The highest mean scores were in the understanding domain (3.48±0.12) and the lowest mean scores were in the receptivity domain (3.06±0.16). The domains ranked from highest to lowest mean scores were as follows: understanding health information (HeLD R1-R5), accessing dental healthcare services (HeLD U1-U3), socioeconomic considerations (HeLD E1-E3), being proactive and using health information (HeLD X1-X4), social support (HeLD S1-S3), communication with health professionals (HeLD C1-C7) and patient attitudes toward health.

Table 1: Participant characteristics and oral health literacy based on gender, field and year of study
SD: Standard deviation

Table 2: Item characteristics and reliability analysis
*Cronbach’s alpha for sub-scales if an item was removed, **CITC: Corrected item-total correlation

The correlations between each latent variable are shown in Table 3.

Table 3:Associations (Spearman’s correlations) between the seven domains of the HeLD scale
Correlations were all significant at the p<0.01 level

Item subscale correlations ranged from 0.3-0.6, indicating the multidimensionality of the scale. Correlations were all significant at the p<0.01 level.

DISCUSSION

Persistent inequality of oral health in Indonesia has been reported3,8,9. Dental public health improvements remain a fundamental need in Indonesia10. Strategies to reduce oral health inequalities are not possible without improving other influential factors, including public oral health literacy, oral health service providers and policy makers11. Previous findings confirm that the majority of tools are heavily biased toward word recognition, numeracy and reading skills. Those tools do not cover aspects such as health behaviors or service utilization1. More recent developments have attempted to include other important factors, such as decision-making and service navigation. The HeLD is one of such instrument, making the HeLD an appropriate instrument to assess oral health literacy in Indonesia.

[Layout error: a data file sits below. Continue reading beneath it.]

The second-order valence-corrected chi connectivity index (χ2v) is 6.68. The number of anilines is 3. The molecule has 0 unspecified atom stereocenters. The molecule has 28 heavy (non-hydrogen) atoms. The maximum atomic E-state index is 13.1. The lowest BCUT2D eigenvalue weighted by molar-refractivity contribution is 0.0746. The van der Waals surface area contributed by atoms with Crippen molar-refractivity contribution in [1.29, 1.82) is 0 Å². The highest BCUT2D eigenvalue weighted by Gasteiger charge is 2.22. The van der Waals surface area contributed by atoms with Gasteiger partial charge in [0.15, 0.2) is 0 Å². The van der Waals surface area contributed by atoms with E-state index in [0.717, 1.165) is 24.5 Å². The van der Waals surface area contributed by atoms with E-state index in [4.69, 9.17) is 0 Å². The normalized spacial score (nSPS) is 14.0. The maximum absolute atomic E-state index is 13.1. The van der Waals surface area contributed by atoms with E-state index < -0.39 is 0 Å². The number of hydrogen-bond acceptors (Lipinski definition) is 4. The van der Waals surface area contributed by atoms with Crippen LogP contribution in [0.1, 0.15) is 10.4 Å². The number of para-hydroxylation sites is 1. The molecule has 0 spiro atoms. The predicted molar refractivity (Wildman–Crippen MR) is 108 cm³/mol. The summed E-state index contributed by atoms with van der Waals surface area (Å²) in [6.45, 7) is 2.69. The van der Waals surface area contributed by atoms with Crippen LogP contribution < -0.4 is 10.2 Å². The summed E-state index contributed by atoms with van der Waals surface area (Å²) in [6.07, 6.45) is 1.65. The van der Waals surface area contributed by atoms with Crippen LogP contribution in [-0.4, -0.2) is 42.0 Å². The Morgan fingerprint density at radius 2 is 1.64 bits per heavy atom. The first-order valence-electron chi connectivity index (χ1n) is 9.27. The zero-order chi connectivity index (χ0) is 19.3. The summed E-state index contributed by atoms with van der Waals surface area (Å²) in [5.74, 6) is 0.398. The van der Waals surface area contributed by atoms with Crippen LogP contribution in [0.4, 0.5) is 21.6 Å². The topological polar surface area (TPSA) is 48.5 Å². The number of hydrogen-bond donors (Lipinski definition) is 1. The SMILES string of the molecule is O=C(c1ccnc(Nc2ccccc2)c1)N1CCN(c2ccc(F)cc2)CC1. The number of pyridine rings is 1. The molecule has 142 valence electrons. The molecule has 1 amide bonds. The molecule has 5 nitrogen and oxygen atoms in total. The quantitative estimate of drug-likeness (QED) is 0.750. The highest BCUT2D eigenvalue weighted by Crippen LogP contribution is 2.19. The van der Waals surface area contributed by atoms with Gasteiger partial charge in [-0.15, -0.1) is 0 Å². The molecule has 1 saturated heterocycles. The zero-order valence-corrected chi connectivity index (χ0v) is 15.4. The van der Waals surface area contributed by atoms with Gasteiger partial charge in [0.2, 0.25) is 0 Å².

This study included undergraduate students from a public university in Indonesia. The students come from many parts of Indonesia and represent the various tribes of Indonesia. Moreover, this convenient sample was also chosen to increase the visibility of an online questionnaire. Indonesia has a fast growing netizen, which makes online subjective assessments feasible in the near future. A shorter version of the HeLD has been developed, which could make the instrument easier and more efficient to use in research and clinical settings5. The shorter version may also increase the potential to expedite an oral health literacy assessment in Indonesia. The results will lead to interventions to increase oral health literacy and thus lead to better oral health among citizens. Nonetheless, further studies should be conducted to explore the use of the instrument in other Indonesian settings.